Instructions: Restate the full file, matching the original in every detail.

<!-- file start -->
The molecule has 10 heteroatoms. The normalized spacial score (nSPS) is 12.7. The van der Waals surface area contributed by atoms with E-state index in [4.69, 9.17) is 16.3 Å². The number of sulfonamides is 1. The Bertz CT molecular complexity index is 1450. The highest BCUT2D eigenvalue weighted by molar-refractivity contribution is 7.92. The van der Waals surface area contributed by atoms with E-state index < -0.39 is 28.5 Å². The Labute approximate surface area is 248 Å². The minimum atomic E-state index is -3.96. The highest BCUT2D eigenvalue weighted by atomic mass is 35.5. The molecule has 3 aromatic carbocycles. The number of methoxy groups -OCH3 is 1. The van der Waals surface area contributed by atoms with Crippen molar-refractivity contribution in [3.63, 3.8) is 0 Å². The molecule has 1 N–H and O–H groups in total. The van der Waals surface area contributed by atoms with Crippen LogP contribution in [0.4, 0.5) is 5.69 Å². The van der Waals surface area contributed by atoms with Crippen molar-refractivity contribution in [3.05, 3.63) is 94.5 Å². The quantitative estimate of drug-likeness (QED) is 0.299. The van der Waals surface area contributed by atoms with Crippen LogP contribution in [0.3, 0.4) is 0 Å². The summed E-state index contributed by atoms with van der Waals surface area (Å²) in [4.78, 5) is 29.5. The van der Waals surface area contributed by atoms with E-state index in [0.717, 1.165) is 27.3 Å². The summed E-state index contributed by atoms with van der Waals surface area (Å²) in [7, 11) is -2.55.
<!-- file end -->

The molecule has 10 heteroatoms. The normalized spacial score (nSPS) is 12.7. The van der Waals surface area contributed by atoms with E-state index in [4.69, 9.17) is 16.3 Å². The number of sulfonamides is 1. The Bertz CT molecular complexity index is 1450. The highest BCUT2D eigenvalue weighted by molar-refractivity contribution is 7.92. The van der Waals surface area contributed by atoms with E-state index < -0.39 is 28.5 Å². The Labute approximate surface area is 248 Å². The minimum atomic E-state index is -3.96. The highest BCUT2D eigenvalue weighted by atomic mass is 35.5. The molecule has 3 aromatic carbocycles. The number of methoxy groups -OCH3 is 1. The van der Waals surface area contributed by atoms with Crippen molar-refractivity contribution in [3.63, 3.8) is 0 Å². The molecule has 1 N–H and O–H groups in total. The van der Waals surface area contributed by atoms with Crippen LogP contribution in [0.4, 0.5) is 5.69 Å². The van der Waals surface area contributed by atoms with Crippen molar-refractivity contribution in [3.05, 3.63) is 94.5 Å². The quantitative estimate of drug-likeness (QED) is 0.299. The van der Waals surface area contributed by atoms with Crippen LogP contribution in [0.3, 0.4) is 0 Å². The summed E-state index contributed by atoms with van der Waals surface area (Å²) in [4.78, 5) is 29.5. The van der Waals surface area contributed by atoms with E-state index in [0.717, 1.165) is 27.3 Å². The summed E-state index contributed by atoms with van der Waals surface area (Å²) in [7, 11) is -2.55.